Remarks by Consul General at
Independence Day function hosted by Governor of New York Kathy Hochul
16 August 2022, Queens Museum, New York

I thank you, Hon’ble Governor, for hosting a celebration of our freedom and democracy.  Yesterday, on 15th August, when we unfurled our tricolor,  it was a truly historic day in our nation’s onward march. India marked the 75th anniversary of its Independence. 

India’s success as a democratic nation is an inspiration for all freedom loving people around the world. And for that reason, our Azadi ka Amrit Mahotsav, our festival of freedom,  is not only being celebrated in India but with equal fanfare around the world. Our Amrit Mahotsav was launched by Prime Minister Shri Narendra Modi in March 2021. With that, we began our celebrations, seventy-five weeks ahead of the 75th anniversary and which will continue till 15th Aug 2023. I invite you to join in these festivities. 

In the decades and years gone by, walking on the path shown by our founding leaders, by Mahatma Gandhi – the Father of our Nation – our country has made tremendous progress, one that makes us hold our head high. A deep sense of pride cloaks us. We are also equally aware of the work that is to be done. And we look forward to the future with an even greater sense of confidence and optimism, to meet the aspirations of our people, and to contribute to  global peace and harmony.  

India@75 is a celebration of our vibrant democracy, and naturally therefore, as much a celebration of India-US friendship, for our bilateral ties are ever nourished, ever embellished by our shared democratic credentials.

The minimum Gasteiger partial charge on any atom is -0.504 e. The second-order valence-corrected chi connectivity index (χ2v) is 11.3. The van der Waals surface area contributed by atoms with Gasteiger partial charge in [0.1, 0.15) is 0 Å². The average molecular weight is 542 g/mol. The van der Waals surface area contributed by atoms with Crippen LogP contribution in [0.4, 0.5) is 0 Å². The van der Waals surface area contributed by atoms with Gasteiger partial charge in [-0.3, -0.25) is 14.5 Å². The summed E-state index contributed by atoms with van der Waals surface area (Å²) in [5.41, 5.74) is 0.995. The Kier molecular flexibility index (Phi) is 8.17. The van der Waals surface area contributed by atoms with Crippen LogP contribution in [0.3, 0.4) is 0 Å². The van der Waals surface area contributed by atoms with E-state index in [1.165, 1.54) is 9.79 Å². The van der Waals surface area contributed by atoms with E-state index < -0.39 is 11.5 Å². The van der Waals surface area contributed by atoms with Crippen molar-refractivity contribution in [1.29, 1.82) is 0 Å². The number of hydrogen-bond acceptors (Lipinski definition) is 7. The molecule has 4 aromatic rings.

And beyond this enduring connection, pages of history are replete with how Indian freedom fighters and builders of modern India drew inspiration from American people, thought and institutions. Mahatma Gandhi was influenced by the great American philosopher  Henry David Thoreau. The architect of India’s constitution, Dr. B. R. Ambedkar, was an alumnus of Columbia University. Swami Vivekanada founded the first Vedanta Society outside India in New York to bring India’s universal thought to the American realm. Lala Lajpat Rai formed the India Home Rule League in New York. Lala Hardayal established the Ghadar Party in  San Francisco. And the selfless social reformer Pandita Ramabai crisscrossed the East Coast for months together. These are but a few of the many impactful connections that our freedom movement shares with the United States. On the other hand, American leaders, from Howard Thurman to Martin Luther King have drawn inspiration from Mahatma Gandhi. People-to-people ties have, indeed, been the bedrock of our special bond and continues to be so, even as we also mark 75 years of India-US diplomatic relations this year. 

It is a matter of privilege for us to celebrate our freedom in New York, a city so intimately connected to liberty and a city that embraces Indian culture and diversity like no other. Legends and maestros, from Pandit Ravishankar to John Higgins, have brought us close. Today, this has created a wealth of cultural understanding bringing our youth together:  as startup champions, as digital innovators, as climate action change-makers, and as women entrepreneurs. And of course, those who are combining the beauty of Jazz with the beats of the Tabla!


Governor Hochul, we thank you for your strong support to the Indian-American community and to our cherished partnership. Our people have made immense contributions to their adopted homeland even as they continue to nurture their emotional bonds with their motherland. 

May the bonds between India and the United States prosper ever. And may the “Azadi ka Amrit Mahotsav” become an everlasting bridge between our two democracies. 

Jai Hind !

Image courtesy of thesatimes

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